Whether it’s hit by hail, golf balls or road debris, a broken window in your car can be a serious hazard. Here’s what you need to know about handling the situation safely, getting your auto body glass repaired and dealing with insurance issues.
What Happens When Automotive Glass Breaks?
There are two types of glass used in cars and trucks: laminated and tempered.
Laminated glass is made by sandwiching plastic between two panes of glass. This plastic layer acts as a shock absorber, helping the glass resist vibrations and impacts. If one of the panes breaks, the plastic keeps the broken glass from separating from the rest of the pane. This makes it ideal for use in windshields. Some automakers also use laminated glass rear windows to add structural support.
Tempered glass, sometimes called “safety glass,” is made by quickly heating and cooling the pane. This makes the glass cool unevenly, creating tension at the center of the pane and compression near the edges. Once cooled, there’s 10,000 to 20,000 PSI of pressure pulling between the middle and edge of the glass. This makes tempered glass about four times stronger than regular glass. If the glass breaks, the release of this pressure breaks the entire pane into small, rounded pieces. These pieces are less likely to cause injury than the shards left behind by regular glass.
What Do I Do if a Window Breaks while Driving?
The first step when dealing with shattered glass is to avoid panicking. Both types of glass will make a loud bang when they break. Take a moment to collect yourself, then make your way off the road.
Even a small crack can spread across a broken windshield, obscuring your view. You may need to poke your head out of the side window to see where you’re going. If the glass is completely shattered, strike the windshield with the palm of your hand to break away some of the glass. This will give you a small area to look out of. Get off the road as soon as possible.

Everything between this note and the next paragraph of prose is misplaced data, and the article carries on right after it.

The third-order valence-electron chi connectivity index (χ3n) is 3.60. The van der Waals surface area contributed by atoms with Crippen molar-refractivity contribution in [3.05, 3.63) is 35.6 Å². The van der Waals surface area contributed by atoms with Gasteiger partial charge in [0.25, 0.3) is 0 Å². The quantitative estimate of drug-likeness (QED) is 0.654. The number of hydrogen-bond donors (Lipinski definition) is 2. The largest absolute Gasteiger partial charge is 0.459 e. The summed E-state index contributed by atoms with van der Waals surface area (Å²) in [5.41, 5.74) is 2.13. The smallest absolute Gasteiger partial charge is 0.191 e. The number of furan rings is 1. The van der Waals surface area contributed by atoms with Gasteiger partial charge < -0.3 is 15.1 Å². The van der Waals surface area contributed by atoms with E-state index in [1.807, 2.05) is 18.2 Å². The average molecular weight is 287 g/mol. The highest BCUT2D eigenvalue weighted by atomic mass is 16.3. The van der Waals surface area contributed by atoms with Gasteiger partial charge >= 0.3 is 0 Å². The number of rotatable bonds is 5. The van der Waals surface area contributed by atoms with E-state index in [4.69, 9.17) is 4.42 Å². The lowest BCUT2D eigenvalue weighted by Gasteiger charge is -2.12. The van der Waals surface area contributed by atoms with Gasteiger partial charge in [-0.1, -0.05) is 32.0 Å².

When tempered glass breaks, the entire pane disintegrates into tiny pieces that will be scattered around the inside of your car. Again, the key is not to panic and safely get off the road to assess the damage.
With glass missing, your car’s interior is exposed to the elements. Rain, snow, and animals can do serious damage, turning what would be a simple auto body glass replacement into a major repair. To seal the interior while you wait for a repair, tape a garbage bag to the inside of the window frame. This keeps glass stuck at the edges of the frame from entering the cabin. Be sure to cover any gaps. To get a good seal, use two layers of tape. Keep in mind that this isn’t a perfect solution. Plastic won’t protect you from flying objects while driving, and it won’t keep out water from a heavy downpour. Don’t drive your car unless you absolutely must, and have it repaired as soon as possible.
Who is Liable for Repairs?
Let’s say you’re next to a golf course or a sports park, and a ball breaks one of your windows. Who’s at fault, and who pays?
– The facility isn’t liable unless it can be proven that this is a regular occurrence, and they haven’t put up barriers to prevent it.
– The person who threw or hit the ball is liable, but it may be difficult to prove who did it. Your best bet is to talk to the people at the facility and see if they can help you figure out whose ball it is.
– There’s a good chance that you won’t be able to find the culprit. In that case, you’ll need to pay out-of-pocket. If you have comprehensive auto insurance, the policy may pay for the damage.
What if tempered glass shatters on its own? This can happen with glass that isn’t tempered correctly, especially for large panes like rear windows and panoramic sunroofs. You may be able to get the manufacturer to pay for a replacement if a recall was issued.
Where Can I Get My Car Fixed after a Window Breaks?
Merton Auto Body does everything body repair-related, including auto body glass repair and replacement. Worried about dealing with your insurance company? We have an estimation center and on-staff appraiser who can handle the paperwork. That means less time getting work approved, and less time waiting to get your car back. We’re just a short drive or tow from Pewaukee, Lisbon, Hartland, and Oconomowoc.